I suspect they were in trouble when they got home and probably accused of being drunk in charge of….
Mary would likely have been seen by many as a shamed young woman, pitied, a topic for gossip and speculation; and I love Joseph for his kindness, faithfulness, loving trust and hope shared with God. Joseph trusted and loved Mary and he clearly loved Jesus when you look at the boy and the man Jesus grew to be, in the family Joseph and Mary created.
And as I think back to the birth of our children, it was a very different environment for Mary and Joseph, in the stable of an out-of-the way inn in Bethlehem, with Jesus laid in a manger.
The different threads of this story stand in stark contrast to the other one being told by Luke; the one about the Roman empire, led by Emperor Augustus, full of power and might. Augustus ordered the lives of all his people, to ensure taxes were paid and the promised Roman peace, ‘Pax Romana’ was maintained through war and violence.
The Emperor used his power over others. In contrast, the baby whom angels and the Holy Spirit praised and welcomed grew into a story-telling teacher and healer who proclaimed the power of God through peace, achieved non-violently, through compassion, through the love of God, neighbour and self. This love and peace are also seen in the way this innocent teacher and healer was crucified by the violent power of the empire.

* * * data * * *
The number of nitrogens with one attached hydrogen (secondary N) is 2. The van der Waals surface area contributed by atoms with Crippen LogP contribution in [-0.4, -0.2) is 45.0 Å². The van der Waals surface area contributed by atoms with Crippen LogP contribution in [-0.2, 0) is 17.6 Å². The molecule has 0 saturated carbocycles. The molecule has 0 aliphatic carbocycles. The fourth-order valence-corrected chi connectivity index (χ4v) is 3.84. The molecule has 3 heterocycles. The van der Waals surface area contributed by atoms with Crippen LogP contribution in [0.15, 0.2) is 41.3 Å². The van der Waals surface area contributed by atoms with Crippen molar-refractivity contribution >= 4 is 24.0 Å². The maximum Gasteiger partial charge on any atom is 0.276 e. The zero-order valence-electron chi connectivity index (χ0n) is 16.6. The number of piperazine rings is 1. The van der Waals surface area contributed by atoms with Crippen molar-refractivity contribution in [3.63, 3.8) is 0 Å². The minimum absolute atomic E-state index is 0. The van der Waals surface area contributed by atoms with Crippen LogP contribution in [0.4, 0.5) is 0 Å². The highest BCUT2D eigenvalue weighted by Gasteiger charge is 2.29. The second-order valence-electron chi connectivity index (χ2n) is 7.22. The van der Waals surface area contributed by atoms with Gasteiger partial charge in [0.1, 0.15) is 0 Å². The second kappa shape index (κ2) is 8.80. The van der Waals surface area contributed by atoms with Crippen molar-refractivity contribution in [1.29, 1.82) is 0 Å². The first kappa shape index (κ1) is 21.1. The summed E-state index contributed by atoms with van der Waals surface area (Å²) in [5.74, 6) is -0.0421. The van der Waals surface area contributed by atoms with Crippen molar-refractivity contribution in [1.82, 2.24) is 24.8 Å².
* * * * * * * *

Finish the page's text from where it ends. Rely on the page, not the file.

The baby who becomes the man on the cross, is God with people rather than God over people. God who lifts up the oppressed, the poor, the unloved, the broken, grieving and hopeless. God fills us all with God’s love and peace.
In Jesus, whose birth we celebrate today, God is turning the tables on all who seek peace through worldly power and might, through violence in our homes, in our country and in the world.
Instead, God’s love and power comes generously into the world as a baby born of poor people, becoming a man who is oppressed and killed by the world’s powers, and a man who lives with those willing to rely on God’s promises.
Irenaeus in the second century wrote: “Because of his boundless love, Jesus became what we are, so that he might make us to be, what he is.”
And as the birth of Jesus offers us hope, we ask ‘what might we be, what does God want of us?
In this wonderfully familiar story retold again of Jesus’ birth, we are invited to imagine ourselves as this young couple and this small baby and know truly we are made in God’s image. In Jesus’ weakness and vulnerability, in his faith and love of God and us, our confidence in God is strengthened.
We are called, however vulnerable and hesitantly, in mind, body and spirit, to follow God in Jesus. He is the peace of God’s power ‘with’ us, seen and felt through love and compassion. It is not seen or experienced as power over us, exercised with violence, hatred and fear.
As we celebrate together today, let us joyfully celebrate the miracle of new life, of new birth, of new creation which God with the power of the Holy Spirit, brings to each one of us through Jesus Christ our Lord.
The Lord be with you